I’m a better writer and game master than I was 20 years ago, but that doesn’t mean I should take that old source material and allow it to come back to life. Maybe a little polishing is needed, there are still a lot of diamonds in that rough! That reminds me of the review Legend Quest got in Dragon Magazine all those years ago: A real gem of a game. One of the best systems I’ve ever seen.

100 Bar Drinks

Hey we’ve just released our latest product - 100 Bar Drinks - on RPG Now and e23. Are your bars dull? Want to get your players interested in their characters and what happens outside of combat? Introduce your players to these beverages, and you’ll see a huge change in the role-playing! Hey, everyone likes to argue over what’s “best”. Best team, best song, best movie, and best beverage. This is exactly the kind of thing that will help spark in-character conversations. It’s only $1.99, like the rest of our cheap books.
Don’t get confused. This isn’t some cheesy one-page thing with some names on it. This is 20 pages of drink descriptions. There are tons of beers, wines and the hard stuff, including some things that you might not have considered. There are even a few magical drinks.
100 Bar Drinks is probably the best representation of Board Enterprises and our products. Our products are focused around the folks who are interested in something more than melee rules, and our stuff isn’t intended for 11 year old kids. Check it out and get a flavor for what we do! (pun intended, though not a very good pun obviously)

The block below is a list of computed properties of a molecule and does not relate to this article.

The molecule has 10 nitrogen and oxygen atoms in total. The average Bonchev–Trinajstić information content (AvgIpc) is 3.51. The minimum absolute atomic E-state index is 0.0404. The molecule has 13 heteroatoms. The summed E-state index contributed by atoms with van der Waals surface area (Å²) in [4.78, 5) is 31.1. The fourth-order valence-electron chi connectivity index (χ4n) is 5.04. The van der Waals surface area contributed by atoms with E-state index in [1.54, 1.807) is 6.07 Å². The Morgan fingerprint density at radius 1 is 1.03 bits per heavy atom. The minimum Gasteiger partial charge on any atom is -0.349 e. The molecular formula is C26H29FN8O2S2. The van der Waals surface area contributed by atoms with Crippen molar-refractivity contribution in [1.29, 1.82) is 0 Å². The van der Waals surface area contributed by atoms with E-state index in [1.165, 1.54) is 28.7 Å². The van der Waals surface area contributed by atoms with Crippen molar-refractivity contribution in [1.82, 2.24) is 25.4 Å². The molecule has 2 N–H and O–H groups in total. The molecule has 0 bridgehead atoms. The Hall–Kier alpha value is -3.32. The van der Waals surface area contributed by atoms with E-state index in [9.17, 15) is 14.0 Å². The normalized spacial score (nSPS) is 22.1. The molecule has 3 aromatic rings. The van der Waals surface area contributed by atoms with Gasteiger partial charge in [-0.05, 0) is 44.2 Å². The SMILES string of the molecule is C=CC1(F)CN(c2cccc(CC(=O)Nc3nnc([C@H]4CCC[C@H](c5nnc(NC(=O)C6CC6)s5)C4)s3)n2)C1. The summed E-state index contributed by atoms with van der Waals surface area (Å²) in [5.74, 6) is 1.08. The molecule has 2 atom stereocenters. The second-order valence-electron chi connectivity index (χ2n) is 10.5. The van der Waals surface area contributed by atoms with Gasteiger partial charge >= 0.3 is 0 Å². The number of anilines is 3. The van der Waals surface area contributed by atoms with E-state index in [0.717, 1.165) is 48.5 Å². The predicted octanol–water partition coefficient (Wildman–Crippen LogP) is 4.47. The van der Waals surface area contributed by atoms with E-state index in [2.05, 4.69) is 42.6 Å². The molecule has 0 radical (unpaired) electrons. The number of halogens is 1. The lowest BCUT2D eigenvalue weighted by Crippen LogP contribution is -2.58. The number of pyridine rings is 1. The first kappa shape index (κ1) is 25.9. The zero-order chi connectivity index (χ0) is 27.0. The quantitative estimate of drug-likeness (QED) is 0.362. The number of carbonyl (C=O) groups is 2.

Monday, March 14, 2011

Bad Guy “Levels”

There comes a point in any campaign world where it isn’t OK to just keep making the bad guys bigger and tougher. A couple posts ago we talked about experience. Fortunately, in Legend Quest, you can customize your character, so there are circumstances where a 600 point deadly knight can easily overwhelm a 1000 point adventurer. This mainly comes when the adventurer is more of a jack of all trades, while the bad guy can be straight melee. But what about a 1,000 point character? Where did 1,000 point characters get to be so tough? They’re either 100 years old or they’ve been in a LOT of nasty scraps. How do guys like that “fly under the radar”? The point is, whether you’re using character points or levels, how did the guy with the huge experience get to be the guy with the huge experience. And assuming he did, wouldn’t the player characters know about him?
Not that I haven’t done it myself, but I always feel wrong about a mission where you go into the desert and fight a huge number of really experienced desert nomads. How did they get to be so good out in the desert where no one really knows of their existence. Now, if your game rewards you for challenges and not necessarily for actually killing people, then you can say they have overcome great challenges out in the desert, but what challenges? Staying alive is a big challenge and can teach a lot, but not how to wield a sword. Are there horrible sand eating desert monsters out there that need to be killed? If not, it’s not like they were fighting off all the other people in the desert - Tons of people don’t live in the desert (we’re not talking about LA here).